Two new satellite images show unidentified white shapes on top of Reactor 4 at the Zaporizhzhia nuclear plant.
There are five white shapes visible in the clearest of the images taken at 07.51am UTC (8.51am BST).
A second image taken at 10.16am UTC (11.16am BST) shows just three white shapes.
No white shapes can be seen in a third image which was taken in the hours before the other two photos, with Planet Labs marking the image as having been taken at 05.27am UTC (06.27am BST).
This could be due to a change in light but is inconclusive. It is not possible to confirm what the shapes are from the satellite images alone.
No changes can be seen on top of Reactor 3 in any of the satellite images sent to Sky News.
Speaking in a video on Tuesday, President Zelenskyy said: “Now we have information from our intelligence that the Russian troops have placed objects resembling explosives on the roof of several power units of the Zaporizhzhia nuclear power plant.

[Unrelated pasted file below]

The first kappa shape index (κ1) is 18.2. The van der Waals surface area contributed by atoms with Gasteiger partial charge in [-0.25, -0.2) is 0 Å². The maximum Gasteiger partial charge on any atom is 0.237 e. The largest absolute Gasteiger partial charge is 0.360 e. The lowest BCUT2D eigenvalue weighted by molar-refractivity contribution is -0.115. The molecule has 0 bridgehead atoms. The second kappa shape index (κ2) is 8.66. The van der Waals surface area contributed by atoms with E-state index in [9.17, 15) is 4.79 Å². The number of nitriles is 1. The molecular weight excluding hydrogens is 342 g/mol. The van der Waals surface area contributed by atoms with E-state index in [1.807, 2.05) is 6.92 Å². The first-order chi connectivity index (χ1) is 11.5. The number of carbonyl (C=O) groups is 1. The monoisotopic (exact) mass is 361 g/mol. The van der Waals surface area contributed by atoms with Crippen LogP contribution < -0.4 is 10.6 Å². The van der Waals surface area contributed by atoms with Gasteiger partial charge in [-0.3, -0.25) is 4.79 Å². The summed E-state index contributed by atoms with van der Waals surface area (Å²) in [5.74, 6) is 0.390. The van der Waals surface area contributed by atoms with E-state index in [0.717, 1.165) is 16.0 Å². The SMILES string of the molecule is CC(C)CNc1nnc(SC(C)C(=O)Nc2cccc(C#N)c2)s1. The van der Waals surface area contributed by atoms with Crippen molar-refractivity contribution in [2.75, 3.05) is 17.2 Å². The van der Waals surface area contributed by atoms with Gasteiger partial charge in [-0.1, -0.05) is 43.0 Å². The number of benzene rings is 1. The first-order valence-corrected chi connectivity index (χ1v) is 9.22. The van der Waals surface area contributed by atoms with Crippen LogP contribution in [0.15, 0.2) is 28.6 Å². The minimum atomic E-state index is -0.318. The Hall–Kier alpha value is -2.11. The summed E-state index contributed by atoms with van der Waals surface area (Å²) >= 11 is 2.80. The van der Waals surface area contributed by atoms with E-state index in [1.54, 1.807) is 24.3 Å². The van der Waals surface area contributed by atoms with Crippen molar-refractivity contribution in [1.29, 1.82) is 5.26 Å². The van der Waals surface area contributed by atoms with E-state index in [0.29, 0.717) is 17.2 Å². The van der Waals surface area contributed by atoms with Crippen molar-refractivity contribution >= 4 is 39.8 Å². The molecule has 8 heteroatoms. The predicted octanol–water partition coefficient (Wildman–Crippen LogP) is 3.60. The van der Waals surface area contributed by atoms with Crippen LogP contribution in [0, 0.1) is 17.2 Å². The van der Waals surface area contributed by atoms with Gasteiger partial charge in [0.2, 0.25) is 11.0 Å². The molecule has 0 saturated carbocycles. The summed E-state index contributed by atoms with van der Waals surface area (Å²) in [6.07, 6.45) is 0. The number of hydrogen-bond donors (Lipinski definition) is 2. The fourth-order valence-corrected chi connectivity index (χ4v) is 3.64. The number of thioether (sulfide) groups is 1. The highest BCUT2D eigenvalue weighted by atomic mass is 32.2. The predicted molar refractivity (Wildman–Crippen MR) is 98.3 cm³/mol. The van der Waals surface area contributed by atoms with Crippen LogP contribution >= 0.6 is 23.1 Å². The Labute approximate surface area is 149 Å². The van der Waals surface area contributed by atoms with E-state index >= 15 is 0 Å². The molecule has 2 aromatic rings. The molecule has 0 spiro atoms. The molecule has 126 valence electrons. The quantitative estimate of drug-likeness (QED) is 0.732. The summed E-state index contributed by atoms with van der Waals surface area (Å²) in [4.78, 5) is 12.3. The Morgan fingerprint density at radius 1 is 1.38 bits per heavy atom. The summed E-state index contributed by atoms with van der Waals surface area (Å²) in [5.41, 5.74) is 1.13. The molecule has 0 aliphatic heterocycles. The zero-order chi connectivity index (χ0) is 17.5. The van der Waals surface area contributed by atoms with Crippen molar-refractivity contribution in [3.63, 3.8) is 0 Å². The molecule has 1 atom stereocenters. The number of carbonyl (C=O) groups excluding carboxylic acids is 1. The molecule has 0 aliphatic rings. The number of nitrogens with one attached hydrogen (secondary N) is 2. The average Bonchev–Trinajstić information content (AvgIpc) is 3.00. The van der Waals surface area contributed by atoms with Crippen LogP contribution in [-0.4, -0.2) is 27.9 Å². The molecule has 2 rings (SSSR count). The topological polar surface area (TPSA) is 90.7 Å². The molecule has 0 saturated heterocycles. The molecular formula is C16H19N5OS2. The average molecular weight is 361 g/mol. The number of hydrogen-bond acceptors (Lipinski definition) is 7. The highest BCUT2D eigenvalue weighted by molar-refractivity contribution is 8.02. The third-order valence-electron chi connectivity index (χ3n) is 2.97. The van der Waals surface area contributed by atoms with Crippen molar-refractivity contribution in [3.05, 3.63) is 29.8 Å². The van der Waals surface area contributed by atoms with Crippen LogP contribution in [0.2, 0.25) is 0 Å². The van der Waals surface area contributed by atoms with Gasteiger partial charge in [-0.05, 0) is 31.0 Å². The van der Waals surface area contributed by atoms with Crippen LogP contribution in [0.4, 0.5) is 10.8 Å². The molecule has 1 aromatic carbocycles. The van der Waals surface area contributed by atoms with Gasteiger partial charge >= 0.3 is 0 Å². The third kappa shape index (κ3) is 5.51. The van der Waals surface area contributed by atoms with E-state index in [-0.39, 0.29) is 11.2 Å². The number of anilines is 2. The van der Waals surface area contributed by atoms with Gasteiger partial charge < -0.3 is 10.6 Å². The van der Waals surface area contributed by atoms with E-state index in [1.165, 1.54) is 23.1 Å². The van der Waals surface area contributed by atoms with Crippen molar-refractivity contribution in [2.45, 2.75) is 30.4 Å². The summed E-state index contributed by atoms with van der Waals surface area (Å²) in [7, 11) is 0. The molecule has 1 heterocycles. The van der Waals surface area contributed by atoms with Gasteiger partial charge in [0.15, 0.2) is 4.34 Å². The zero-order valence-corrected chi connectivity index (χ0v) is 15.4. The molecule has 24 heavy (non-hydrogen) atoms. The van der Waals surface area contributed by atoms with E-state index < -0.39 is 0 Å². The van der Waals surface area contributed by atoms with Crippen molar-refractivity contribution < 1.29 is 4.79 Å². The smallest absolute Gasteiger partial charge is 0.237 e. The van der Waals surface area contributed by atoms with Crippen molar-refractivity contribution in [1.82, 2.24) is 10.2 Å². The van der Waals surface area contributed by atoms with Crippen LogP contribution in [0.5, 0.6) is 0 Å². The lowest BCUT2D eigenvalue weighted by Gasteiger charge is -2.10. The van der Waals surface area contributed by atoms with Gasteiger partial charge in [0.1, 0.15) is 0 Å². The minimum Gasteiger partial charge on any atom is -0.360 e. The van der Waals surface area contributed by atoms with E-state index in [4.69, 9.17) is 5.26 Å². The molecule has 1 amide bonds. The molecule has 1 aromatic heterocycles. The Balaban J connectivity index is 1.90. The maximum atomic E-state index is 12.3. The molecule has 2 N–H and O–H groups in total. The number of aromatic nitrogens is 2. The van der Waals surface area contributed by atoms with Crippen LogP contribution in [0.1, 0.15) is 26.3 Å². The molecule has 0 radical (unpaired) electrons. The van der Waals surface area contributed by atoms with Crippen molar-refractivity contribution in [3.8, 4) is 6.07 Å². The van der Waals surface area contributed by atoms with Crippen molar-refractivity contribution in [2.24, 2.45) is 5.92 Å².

“Perhaps to simulate an attack on the plant. Perhaps they have some other scenario.”
He claimed the alleged devices were on top of reactors three and four.
Darya Dolzikova, from Royal United Services Institute’s (RUSI) proliferation and nuclear policy unit said: “It’s hard to judge from the imagery what the changes on the roofs show, including whether these are in any way related to the explosive devices that Ukrainian intelligence said may be present on reactor roofs at the ZNPP.
“But the sourcing of independent, reliable imagery is important and can help in verifying claims of what is happening at the ZNPP.
“However, the images, including the challenges related to verifying what they actually show, also once again stress the importance of granting the IAEA (International Atomic Energy Agency) all the access that it is asking for at the Zaporizhzhia nuclear power plant.”
The agency has requested extra access to the rooftops of two reactor units, as well as turbine halls and some parts of the cooling system at the plant to confirm the absence of explosives.
IAEA Director General Rafael Mariano Grossi said: “Our experts must be able to verify the facts on the ground. Their independent and objective reporting would help clarify the current situation at the site, which is crucial at a time like this.”
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